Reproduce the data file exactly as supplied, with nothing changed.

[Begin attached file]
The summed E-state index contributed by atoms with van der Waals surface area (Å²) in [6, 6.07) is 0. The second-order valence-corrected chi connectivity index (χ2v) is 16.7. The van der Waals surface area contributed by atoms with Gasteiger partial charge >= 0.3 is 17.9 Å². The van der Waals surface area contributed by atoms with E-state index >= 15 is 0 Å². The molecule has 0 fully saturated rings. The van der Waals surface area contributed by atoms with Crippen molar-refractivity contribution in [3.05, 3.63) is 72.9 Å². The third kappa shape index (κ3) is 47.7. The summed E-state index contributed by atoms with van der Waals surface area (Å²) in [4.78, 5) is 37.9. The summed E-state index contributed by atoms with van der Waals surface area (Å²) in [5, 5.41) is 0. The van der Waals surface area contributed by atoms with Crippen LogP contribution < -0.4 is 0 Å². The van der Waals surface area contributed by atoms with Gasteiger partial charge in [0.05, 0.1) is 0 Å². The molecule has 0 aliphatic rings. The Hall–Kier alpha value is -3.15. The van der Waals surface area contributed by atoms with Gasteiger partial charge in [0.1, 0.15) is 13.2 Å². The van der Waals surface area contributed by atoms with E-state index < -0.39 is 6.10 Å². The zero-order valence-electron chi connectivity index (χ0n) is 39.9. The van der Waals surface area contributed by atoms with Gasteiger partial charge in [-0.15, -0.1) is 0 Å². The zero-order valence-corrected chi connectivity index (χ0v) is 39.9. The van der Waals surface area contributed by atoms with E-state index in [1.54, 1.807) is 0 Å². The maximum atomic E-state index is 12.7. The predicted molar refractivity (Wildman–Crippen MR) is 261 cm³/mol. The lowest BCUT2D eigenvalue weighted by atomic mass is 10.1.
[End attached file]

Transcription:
The summed E-state index contributed by atoms with van der Waals surface area (Å²) in [6, 6.07) is 0. The second-order valence-corrected chi connectivity index (χ2v) is 16.7. The van der Waals surface area contributed by atoms with Gasteiger partial charge >= 0.3 is 17.9 Å². The van der Waals surface area contributed by atoms with E-state index >= 15 is 0 Å². The molecule has 0 fully saturated rings. The van der Waals surface area contributed by atoms with Crippen molar-refractivity contribution in [3.05, 3.63) is 72.9 Å². The third kappa shape index (κ3) is 47.7. The summed E-state index contributed by atoms with van der Waals surface area (Å²) in [4.78, 5) is 37.9. The summed E-state index contributed by atoms with van der Waals surface area (Å²) in [5, 5.41) is 0. The van der Waals surface area contributed by atoms with Crippen LogP contribution < -0.4 is 0 Å². The van der Waals surface area contributed by atoms with Gasteiger partial charge in [0.05, 0.1) is 0 Å². The molecule has 0 aliphatic rings. The Hall–Kier alpha value is -3.15. The van der Waals surface area contributed by atoms with Gasteiger partial charge in [0.1, 0.15) is 13.2 Å². The van der Waals surface area contributed by atoms with E-state index < -0.39 is 6.10 Å². The zero-order valence-electron chi connectivity index (χ0n) is 39.9. The van der Waals surface area contributed by atoms with Gasteiger partial charge in [-0.15, -0.1) is 0 Å². The zero-order valence-corrected chi connectivity index (χ0v) is 39.9. The van der Waals surface area contributed by atoms with E-state index in [1.54, 1.807) is 0 Å². The maximum atomic E-state index is 12.7. The predicted molar refractivity (Wildman–Crippen MR) is 261 cm³/mol. The lowest BCUT2D eigenvalue weighted by atomic mass is 10.1.